Anyway, there’s tons more stuff after that. I’m going to jump around a lot to quote good stuff, and break up some of the Holy Father’s long paragraphs to show off the things I liked. I also capitalized stuff a lot more than is the actual document, but capitalization is just a style thing that doesn’t affect the meaning (unless you capitalized in the wrong place). And no, this isn’t something new. This is an exhortation, reminding people of things they already know and telling them to do stuff with it (or not do bad stuff) and thus summing up the fruit of the scripture synod from back in 2008.

About God creating everything by His Word, as told in Scripture:

“For us, this proclamation is a word of freedom. Scripture tells us that everything that exists does not exist by chance, but is willed by God and part of His plan, at the center of which is the invitation to partake, in Christ, in the Divine life.

“Creation is born of the Logos and indelibly bears the mark of the ‘creative Reason which orders and directs it’. With joy-filled certainty the Psalms sing: ‘By the word of the Lord the heavens were made, and all their host by the breath of His mouth’ (Ps. 33:6), and again, ‘He spoke, and it came to be; He commanded, and it stood forth’ (Ps. 33:9). All reality expresses this mystery: ‘The heavens are telling the glory of God, and the firmament proclaims His handiwork’ (Ps. 19:1). Thus, Sacred Scripture itself invites us to acknowledge the Creator by contemplating His creation.

“… St. Bonaventure, who in the great tradition of the Greek Fathers sees all the possibilities of creation present in the Logos, states that ‘every creature is a word of God, since it proclaims God.’

“… Reality, then, is born of the Word, as creatura Verbi [creature of the Word], and everything is called to serve the Word.

“Creation is the setting in which the entire history of the love between God and His creation develops; hence, human salvation is the reason underlying everything.

“Contemplating the cosmos from the perspective of salvation history, we come to realize the unique and singular position occupied by Man in creation: “God created man in His own image, in the image of God He created him: male and female He created them”. This enables us to acknowledge fully the precious gifts received from the Creator: the value of our body, the gift of reason, freedom, and conscience.

“Those who know God’s word also know fully the significance of each creature. For if all things ‘hold together’ in the one who is ‘before all things’ (cf. Col. 1:17), then those who build their lives on His word build in a truly sound and lasting way.

“The word of God makes us change our concept of realism: the realist is the one who recognizes in the word of God, the foundation of all things.

“This realism is particularly needed in our own time, when many things we trust for building our lives, things in which we are tempted to put our hopes, prove ephemeral. Sooner or later possessions, pleasure and power show themselves to be incapable of fulfilling the deepest yearnings of the human heart. In building our lives, we need solid foundations which will endure when human certainties fail. Since ‘For ever, O Lord, Your word is firmly fixed in the heavens’ and the faithfulness of the Lord ‘endures to all generations’ (Ps. 119:89-90), truly, whoever builds on this word builds the house of his life on rock. (cf. Mt. 7:24)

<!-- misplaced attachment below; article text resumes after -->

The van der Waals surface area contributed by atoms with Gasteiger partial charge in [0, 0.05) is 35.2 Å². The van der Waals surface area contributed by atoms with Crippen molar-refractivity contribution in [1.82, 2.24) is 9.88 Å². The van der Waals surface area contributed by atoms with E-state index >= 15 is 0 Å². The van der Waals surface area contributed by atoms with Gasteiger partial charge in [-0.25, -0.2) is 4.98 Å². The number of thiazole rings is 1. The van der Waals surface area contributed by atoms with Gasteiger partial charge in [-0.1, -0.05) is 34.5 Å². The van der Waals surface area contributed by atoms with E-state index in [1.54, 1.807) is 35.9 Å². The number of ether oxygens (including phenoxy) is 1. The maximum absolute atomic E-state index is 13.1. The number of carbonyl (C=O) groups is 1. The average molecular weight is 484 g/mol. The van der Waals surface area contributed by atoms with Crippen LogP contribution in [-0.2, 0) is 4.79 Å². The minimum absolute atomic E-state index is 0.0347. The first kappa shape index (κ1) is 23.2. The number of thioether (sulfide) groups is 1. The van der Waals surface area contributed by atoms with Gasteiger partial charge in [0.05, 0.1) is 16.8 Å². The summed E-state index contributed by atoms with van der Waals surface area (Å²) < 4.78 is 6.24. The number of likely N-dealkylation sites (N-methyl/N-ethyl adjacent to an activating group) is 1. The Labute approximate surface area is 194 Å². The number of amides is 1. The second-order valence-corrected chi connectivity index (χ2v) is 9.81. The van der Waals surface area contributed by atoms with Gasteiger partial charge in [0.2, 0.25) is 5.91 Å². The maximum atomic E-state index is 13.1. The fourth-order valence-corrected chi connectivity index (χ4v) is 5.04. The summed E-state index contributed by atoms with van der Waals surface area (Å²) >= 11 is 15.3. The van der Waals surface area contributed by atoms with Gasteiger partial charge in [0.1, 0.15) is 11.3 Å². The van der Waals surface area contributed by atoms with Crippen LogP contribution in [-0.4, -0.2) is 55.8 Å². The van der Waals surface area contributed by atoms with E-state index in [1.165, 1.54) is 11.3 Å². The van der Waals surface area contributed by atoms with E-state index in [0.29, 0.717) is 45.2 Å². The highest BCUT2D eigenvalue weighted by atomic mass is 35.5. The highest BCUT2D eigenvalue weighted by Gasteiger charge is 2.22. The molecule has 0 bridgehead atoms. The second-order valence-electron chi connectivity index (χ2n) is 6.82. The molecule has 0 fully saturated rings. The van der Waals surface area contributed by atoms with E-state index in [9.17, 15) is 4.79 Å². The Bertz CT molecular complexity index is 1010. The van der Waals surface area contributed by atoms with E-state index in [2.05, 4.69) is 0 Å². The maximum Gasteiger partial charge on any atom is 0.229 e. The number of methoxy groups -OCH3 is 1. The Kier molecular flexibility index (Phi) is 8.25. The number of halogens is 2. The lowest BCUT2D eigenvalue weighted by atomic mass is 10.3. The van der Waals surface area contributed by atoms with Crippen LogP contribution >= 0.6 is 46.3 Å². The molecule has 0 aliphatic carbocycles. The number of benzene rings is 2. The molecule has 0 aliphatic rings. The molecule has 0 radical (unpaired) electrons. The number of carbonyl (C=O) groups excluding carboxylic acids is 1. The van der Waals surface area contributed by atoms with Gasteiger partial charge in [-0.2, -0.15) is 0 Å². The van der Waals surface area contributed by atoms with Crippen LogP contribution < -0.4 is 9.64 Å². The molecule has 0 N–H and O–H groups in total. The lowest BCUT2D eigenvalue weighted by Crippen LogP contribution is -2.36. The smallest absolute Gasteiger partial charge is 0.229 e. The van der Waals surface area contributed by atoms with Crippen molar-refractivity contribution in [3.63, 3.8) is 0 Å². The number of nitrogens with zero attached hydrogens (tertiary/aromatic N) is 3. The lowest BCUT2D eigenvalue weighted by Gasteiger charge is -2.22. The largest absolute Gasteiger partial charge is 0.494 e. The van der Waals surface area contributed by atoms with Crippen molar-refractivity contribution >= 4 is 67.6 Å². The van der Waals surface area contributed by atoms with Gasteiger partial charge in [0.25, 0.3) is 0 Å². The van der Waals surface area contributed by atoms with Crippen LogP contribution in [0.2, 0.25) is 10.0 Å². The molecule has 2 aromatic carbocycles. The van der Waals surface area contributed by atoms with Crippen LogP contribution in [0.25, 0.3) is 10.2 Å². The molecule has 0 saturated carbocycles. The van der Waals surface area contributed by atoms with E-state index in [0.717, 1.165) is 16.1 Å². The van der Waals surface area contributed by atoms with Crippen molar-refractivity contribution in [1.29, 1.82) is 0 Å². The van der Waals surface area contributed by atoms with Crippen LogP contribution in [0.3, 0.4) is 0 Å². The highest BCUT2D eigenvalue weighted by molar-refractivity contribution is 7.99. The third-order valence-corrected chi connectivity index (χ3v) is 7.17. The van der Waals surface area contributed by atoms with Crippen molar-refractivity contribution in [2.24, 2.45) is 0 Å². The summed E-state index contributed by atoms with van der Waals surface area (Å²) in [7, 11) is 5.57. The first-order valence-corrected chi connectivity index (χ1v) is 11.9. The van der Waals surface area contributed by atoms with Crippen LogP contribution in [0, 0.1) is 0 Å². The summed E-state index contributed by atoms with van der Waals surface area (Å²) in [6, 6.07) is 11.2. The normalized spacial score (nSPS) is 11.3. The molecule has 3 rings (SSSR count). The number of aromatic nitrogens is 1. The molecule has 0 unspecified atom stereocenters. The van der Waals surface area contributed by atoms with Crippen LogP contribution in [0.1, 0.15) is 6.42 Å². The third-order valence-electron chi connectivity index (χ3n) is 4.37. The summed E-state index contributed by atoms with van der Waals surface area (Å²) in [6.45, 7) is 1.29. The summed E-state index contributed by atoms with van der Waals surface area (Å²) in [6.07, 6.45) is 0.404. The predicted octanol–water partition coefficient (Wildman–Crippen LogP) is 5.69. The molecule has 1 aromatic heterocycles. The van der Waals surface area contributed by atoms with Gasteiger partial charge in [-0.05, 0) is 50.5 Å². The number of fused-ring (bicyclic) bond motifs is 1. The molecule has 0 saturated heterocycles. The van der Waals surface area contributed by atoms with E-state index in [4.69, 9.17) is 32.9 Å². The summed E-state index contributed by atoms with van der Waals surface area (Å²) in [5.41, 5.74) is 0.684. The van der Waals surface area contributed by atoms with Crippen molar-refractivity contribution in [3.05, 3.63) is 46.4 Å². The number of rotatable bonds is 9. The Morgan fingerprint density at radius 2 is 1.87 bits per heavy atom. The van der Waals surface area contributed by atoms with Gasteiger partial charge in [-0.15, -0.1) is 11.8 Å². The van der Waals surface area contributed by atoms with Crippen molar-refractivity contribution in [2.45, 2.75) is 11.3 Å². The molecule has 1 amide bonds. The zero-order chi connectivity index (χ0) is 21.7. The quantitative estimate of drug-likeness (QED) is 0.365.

“May our heart be able to say to God each day, ‘You are my refuge and my shield; I hope in Your word’ (Ps. 119:114), and like St. Peter, may we entrust ourselves to the Lord Jesus in our daily actions. ‘At Your word, I will let down the nets.’ (Lk 5:5)”

It goes on and on like that, very lovely and very interesting, as the man seems to weave together just about every quote in the Bible that has “word” or “speak” in a phrase referring to God, and a whole bunch of Vatican documents. There’s a section on Christology, eschatology, the Father, the Holy Spirit, and sacred Tradition in relation to Scripture. Then there’s a section on how the Word of God calls us to respond: through the Covenant, talking and arguing with God, and with faith. This also includes a part on sin as refusal to hear and a breaking of the Covenant. There’s a section on where Mary fits into all this, with the awestriking, humbling old title “Mother of the Word of God” coming into play, and with Mary as an example of how to listen and respond to God’s Word.

Then there’s a big chunk all about the Church’s interpretation of Scripture, emphasizing that it’s pretty darned hard to understand God’s Word without entering into the life of God’s Church “by the very nature of the Scriptures and the way they gradually came into being”. This is aimed squarely at anybody who tries to read the Bible as solely a document of the past, rather than as something at work today. Tons of interesting stuff both for academics/theologians and for the ordinary Bible reader, from somebody who could never be accused of being anti-intellectual. (Him and his several apartments full of books.) There’s a strong section on faith and reason, as is suitable in a document about the Logos, which means Reason/Order/Logic/the Word. There’s a section on the Bible’s unity, which I’d think unnecessary if I hadn’t seen people on the internet opine that Christians could ignore the entire Old Testament and/or the Gospel, because those were books written for people who weren’t saved yet. And so on. Tons and tons of stuff.

It’s worth your time, especially if you read it bit by bit instead of trying to gulp it all down. :)